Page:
I saw CBK in his Grace Communion Int. video , a new offering, I think. There are two bits , on atonement, where CBK really has the ears picking up, the living reality of the lengths to which the incarnation digged down to carry us and save us, was, well, fresh, again.

inthesonlite said...

Dr. Kruger,
I am totally new to your blog and for most of your theology. It is a wonderful concept of "He Became".
Question: why create us to begin with if we were already "with" Him before creation?
Some suggest that the reason for our being created was for Him to have many sons??? What say you?

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Great Googly Moogly! said...

Baxter,

I don't know of another way to write you, so I'm doing so here.

I've been reading and listening to you and others from this "Trinitarian" perspective (of course, this term can mean different things to different people) and I find that I'm very much of the same mind. I'm convinced of what you and others are saying: that we in the West have been reading the Scripture through the wrong set of lenses, inherited from Greek philosophy and the worst of Augustinianism. While I've always considered myself a "Trinitarian" believer, I can see how (subconsciously, to be sure) I have foisted upon "God" a dichotomy that suggests that God (the Father?) needed to be appeased before He would turn His affection towards us. And this "appeasement" was accomplished by the Son as He bore the wrath of God that was directed at us.

To be honest, we don't conspicuously teach this at our church. We teach the relational purpose of God in Christ to reconcile the world to himself. Our language is very similar to yours and others that I've been reading/listening to. But while our focus is very much the same as yours, our fundamental understanding of atonement still views Penal Substitution as the major work of Christ on our behalf--He "took our place" on the cross to suffer the wrath of God against us because, as Paul says, we were enemies of God, etc.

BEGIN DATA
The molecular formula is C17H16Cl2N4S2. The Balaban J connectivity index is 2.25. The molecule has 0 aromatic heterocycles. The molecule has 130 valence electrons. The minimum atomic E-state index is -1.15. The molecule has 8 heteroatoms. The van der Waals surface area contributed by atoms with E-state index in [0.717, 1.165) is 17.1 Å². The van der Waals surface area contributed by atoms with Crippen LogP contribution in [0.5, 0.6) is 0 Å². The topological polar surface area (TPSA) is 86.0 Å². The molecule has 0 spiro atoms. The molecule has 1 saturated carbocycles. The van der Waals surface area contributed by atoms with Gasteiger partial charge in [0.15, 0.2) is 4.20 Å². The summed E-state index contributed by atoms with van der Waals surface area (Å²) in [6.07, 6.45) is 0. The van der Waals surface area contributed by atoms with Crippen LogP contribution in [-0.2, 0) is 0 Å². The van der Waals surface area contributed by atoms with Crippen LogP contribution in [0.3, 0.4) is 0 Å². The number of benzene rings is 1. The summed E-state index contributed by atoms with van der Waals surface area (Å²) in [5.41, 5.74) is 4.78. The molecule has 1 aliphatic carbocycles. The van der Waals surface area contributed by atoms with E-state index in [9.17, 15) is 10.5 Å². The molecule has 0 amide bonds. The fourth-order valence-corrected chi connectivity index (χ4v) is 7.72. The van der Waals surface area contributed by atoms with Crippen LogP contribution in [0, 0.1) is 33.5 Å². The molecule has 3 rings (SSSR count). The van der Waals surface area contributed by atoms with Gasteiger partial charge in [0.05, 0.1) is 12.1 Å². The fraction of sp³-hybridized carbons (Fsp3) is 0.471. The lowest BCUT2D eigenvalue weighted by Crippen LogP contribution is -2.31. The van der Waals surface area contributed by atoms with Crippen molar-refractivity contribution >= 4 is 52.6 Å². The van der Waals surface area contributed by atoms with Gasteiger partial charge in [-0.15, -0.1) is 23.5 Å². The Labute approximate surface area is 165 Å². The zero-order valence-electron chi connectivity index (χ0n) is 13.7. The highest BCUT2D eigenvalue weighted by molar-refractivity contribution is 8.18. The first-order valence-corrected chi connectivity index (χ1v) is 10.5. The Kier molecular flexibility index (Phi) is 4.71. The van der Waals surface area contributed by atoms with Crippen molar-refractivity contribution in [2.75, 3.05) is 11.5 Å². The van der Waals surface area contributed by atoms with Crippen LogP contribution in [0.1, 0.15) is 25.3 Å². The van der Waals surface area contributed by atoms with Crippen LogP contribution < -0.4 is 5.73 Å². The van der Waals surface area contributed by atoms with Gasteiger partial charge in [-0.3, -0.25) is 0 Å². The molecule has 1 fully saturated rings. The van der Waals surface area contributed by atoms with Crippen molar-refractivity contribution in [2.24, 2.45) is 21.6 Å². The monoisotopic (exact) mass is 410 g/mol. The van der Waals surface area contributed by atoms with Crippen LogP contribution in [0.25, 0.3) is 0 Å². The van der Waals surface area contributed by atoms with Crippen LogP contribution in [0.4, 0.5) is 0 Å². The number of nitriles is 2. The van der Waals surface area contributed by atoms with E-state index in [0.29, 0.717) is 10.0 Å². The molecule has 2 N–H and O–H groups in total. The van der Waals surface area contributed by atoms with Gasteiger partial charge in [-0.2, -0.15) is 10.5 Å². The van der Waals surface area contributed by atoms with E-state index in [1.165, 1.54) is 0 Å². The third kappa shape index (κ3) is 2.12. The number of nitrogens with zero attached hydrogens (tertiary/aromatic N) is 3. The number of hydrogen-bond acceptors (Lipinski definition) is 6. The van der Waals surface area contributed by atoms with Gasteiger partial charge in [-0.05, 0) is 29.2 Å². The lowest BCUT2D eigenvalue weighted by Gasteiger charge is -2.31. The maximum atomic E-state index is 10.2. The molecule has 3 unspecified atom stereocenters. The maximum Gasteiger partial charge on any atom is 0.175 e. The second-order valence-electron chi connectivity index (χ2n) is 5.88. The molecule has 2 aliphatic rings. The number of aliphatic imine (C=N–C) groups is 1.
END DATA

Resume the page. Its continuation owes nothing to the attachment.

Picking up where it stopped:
Anyway, what I'm trying to say is that I can see the fruit of this "Western" tradition in my own understanding and also in our church, though not obvious and blantant because, like I said, we focus on the purpose of God in "relationship" not "religion". And although we teach that this relational purpose is accomplished in Christ by His reconciling the world to himself, we, as a church body, don't view the atonment as being universally applicable (limited atonement)--though personally, I have begun to change my mind on that.

Having said that, I'm trying to find theological works on the Old Testament from this "Trinitarian" perspective. Coming from the "Reformed" tradition, I have many, many theological books, systematic theologies and commentaries that are written from the "Augustinian" and later "Calvinistic" perspective that reinforce this "Western" understanding. Even the books I have that try to get us out of "religious thinking" and into "relational thinking" concerning who God is and what His purpose is in the Person and Work of Christ (which is the focus of our ministry) tend to treat the revelation of God in the Old Testament from the Augustinian/Edwards perspective.